Friday, 13 February 2015
NMU #36: "Subway To Salvation!"
("Why is it during the hard times there are only one set of footprints in the sand?"
"Those are the times I was flying over New York in a magic subway car.")
Finding God can do strange things to a person. Having God find you apparently makes things stranger still.
First, let's dispense with the obvious: the degree to which Sunspot is shaken here by meeting the Beyonder doesn't particularly make sense considering how that encounter actually played out in SW2 #8. Basically the Beyonder doesn't even engage the New Mutants there, busy as he is with other things. "Lucky escape" is the phrase, rather than "All existence has been rendered meaningless by this encounter". I don't see this as a failing of this particular issue, though. If there's a decent story to be wrung out of how the New Mutants deal with meeting someone who, if not technically a god, is clearly more powerful than the actual gods our heroes hung out with just a few weeks earlier, there's little sense in ignoring that fact because the awful mini you're tying into has dropped the ball.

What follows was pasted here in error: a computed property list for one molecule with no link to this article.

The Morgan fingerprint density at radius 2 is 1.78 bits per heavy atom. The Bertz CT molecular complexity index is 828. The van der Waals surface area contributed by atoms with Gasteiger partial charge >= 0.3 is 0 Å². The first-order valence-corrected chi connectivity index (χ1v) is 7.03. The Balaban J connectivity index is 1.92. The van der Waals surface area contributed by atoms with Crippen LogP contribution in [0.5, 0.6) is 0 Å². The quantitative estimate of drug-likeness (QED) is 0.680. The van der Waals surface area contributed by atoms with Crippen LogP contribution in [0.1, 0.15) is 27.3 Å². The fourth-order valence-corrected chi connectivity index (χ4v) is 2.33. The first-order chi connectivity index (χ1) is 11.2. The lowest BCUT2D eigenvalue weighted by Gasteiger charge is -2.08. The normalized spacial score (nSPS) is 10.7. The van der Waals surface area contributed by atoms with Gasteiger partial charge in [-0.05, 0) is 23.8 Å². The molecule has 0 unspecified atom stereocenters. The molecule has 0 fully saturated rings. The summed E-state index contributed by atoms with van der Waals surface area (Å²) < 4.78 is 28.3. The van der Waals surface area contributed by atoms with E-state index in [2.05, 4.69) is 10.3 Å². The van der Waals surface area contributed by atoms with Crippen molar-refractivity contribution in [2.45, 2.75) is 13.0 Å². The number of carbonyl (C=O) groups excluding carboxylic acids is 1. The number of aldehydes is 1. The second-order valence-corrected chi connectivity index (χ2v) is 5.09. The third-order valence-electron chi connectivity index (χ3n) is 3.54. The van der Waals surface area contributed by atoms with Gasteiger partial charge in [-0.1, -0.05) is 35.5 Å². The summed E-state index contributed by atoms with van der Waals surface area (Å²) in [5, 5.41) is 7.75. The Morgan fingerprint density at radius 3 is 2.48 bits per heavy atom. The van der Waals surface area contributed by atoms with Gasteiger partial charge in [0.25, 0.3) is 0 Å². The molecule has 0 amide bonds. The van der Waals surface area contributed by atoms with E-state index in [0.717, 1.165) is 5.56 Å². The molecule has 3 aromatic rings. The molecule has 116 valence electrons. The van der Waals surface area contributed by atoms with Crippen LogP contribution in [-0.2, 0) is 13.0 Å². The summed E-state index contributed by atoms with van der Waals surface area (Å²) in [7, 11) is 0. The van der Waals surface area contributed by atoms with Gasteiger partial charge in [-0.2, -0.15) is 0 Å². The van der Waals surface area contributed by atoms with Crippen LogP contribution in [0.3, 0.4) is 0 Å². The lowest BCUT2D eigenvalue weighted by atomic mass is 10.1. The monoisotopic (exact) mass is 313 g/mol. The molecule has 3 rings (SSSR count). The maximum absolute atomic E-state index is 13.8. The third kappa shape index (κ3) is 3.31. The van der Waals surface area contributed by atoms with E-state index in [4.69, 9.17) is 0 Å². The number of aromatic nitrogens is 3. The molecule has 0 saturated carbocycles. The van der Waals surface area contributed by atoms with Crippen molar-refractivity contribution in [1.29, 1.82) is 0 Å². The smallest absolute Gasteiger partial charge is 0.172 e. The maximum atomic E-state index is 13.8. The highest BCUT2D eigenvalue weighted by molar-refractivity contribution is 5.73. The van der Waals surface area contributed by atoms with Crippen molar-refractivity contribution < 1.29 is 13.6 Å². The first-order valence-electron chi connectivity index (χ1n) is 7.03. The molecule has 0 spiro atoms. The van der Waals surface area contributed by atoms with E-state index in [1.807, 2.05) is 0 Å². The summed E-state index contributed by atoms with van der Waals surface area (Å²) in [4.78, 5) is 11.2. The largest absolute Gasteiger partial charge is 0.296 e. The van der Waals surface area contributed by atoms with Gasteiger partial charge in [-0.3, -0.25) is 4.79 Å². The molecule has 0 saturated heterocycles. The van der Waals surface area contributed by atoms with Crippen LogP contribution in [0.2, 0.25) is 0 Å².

Whether there is such a story lurking beneath the surface, of course, is a different matter. And the early indications are pretty good. It appears that a close encounter with the Beyonder has knocked all the fight out of Sunspot, leading to him seeming distracted in training sessions and loudly announcing he didn't join the New Mutants to become a superhero, but just to learn how to live with being a mutant. Which might have been true initially, but even the most cursory glance at Sunspot's attitude over the last 36 issues and assorted specials - most especially his time in Asgard - makes it pretty hard to swallow the idea that his goal is a low profile and a quiet life. It's not as though it's tough to understand why the concept of the Beyonder could shake Roberto up, obviously, but the timing is interesting. After all, young master DaCosta has only just emerged apparently unscathed from the adventure which saw his mind invaded by a seemingly unstoppable tyrant who forced him to slaughter innocents, and seemed poised to use him and his closest friends as murderous flesh-puppets for the rest of their lives.